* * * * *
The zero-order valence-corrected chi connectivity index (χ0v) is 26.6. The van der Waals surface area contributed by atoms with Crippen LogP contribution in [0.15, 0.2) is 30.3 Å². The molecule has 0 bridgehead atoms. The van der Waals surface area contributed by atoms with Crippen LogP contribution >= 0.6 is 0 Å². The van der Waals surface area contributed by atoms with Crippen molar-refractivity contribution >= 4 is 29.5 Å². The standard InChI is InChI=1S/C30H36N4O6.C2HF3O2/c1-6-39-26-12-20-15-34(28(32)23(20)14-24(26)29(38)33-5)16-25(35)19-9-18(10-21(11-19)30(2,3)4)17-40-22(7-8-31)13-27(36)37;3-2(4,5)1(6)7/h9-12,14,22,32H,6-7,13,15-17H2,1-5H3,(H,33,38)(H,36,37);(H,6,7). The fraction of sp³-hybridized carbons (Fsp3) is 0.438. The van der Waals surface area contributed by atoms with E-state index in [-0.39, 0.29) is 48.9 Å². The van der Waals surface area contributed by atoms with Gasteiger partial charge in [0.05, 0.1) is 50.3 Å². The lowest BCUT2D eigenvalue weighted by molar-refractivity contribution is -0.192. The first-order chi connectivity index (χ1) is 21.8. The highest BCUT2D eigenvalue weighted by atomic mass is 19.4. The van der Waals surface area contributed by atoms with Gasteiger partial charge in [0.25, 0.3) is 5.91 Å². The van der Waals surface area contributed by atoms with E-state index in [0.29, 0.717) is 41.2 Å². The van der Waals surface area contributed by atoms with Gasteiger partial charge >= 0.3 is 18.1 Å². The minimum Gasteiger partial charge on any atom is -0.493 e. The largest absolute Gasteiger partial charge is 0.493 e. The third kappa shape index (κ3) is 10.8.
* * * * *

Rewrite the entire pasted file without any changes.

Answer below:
The zero-order valence-corrected chi connectivity index (χ0v) is 26.6. The van der Waals surface area contributed by atoms with Crippen LogP contribution in [0.15, 0.2) is 30.3 Å². The molecule has 0 bridgehead atoms. The van der Waals surface area contributed by atoms with Crippen LogP contribution >= 0.6 is 0 Å². The van der Waals surface area contributed by atoms with Crippen molar-refractivity contribution >= 4 is 29.5 Å². The standard InChI is InChI=1S/C30H36N4O6.C2HF3O2/c1-6-39-26-12-20-15-34(28(32)23(20)14-24(26)29(38)33-5)16-25(35)19-9-18(10-21(11-19)30(2,3)4)17-40-22(7-8-31)13-27(36)37;3-2(4,5)1(6)7/h9-12,14,22,32H,6-7,13,15-17H2,1-5H3,(H,33,38)(H,36,37);(H,6,7). The fraction of sp³-hybridized carbons (Fsp3) is 0.438. The van der Waals surface area contributed by atoms with E-state index in [-0.39, 0.29) is 48.9 Å². The van der Waals surface area contributed by atoms with Gasteiger partial charge in [0.05, 0.1) is 50.3 Å². The lowest BCUT2D eigenvalue weighted by molar-refractivity contribution is -0.192. The first-order chi connectivity index (χ1) is 21.8. The highest BCUT2D eigenvalue weighted by atomic mass is 19.4. The van der Waals surface area contributed by atoms with Gasteiger partial charge in [0.25, 0.3) is 5.91 Å². The van der Waals surface area contributed by atoms with E-state index in [0.29, 0.717) is 41.2 Å². The van der Waals surface area contributed by atoms with Gasteiger partial charge >= 0.3 is 18.1 Å². The minimum Gasteiger partial charge on any atom is -0.493 e. The largest absolute Gasteiger partial charge is 0.493 e. The third kappa shape index (κ3) is 10.8.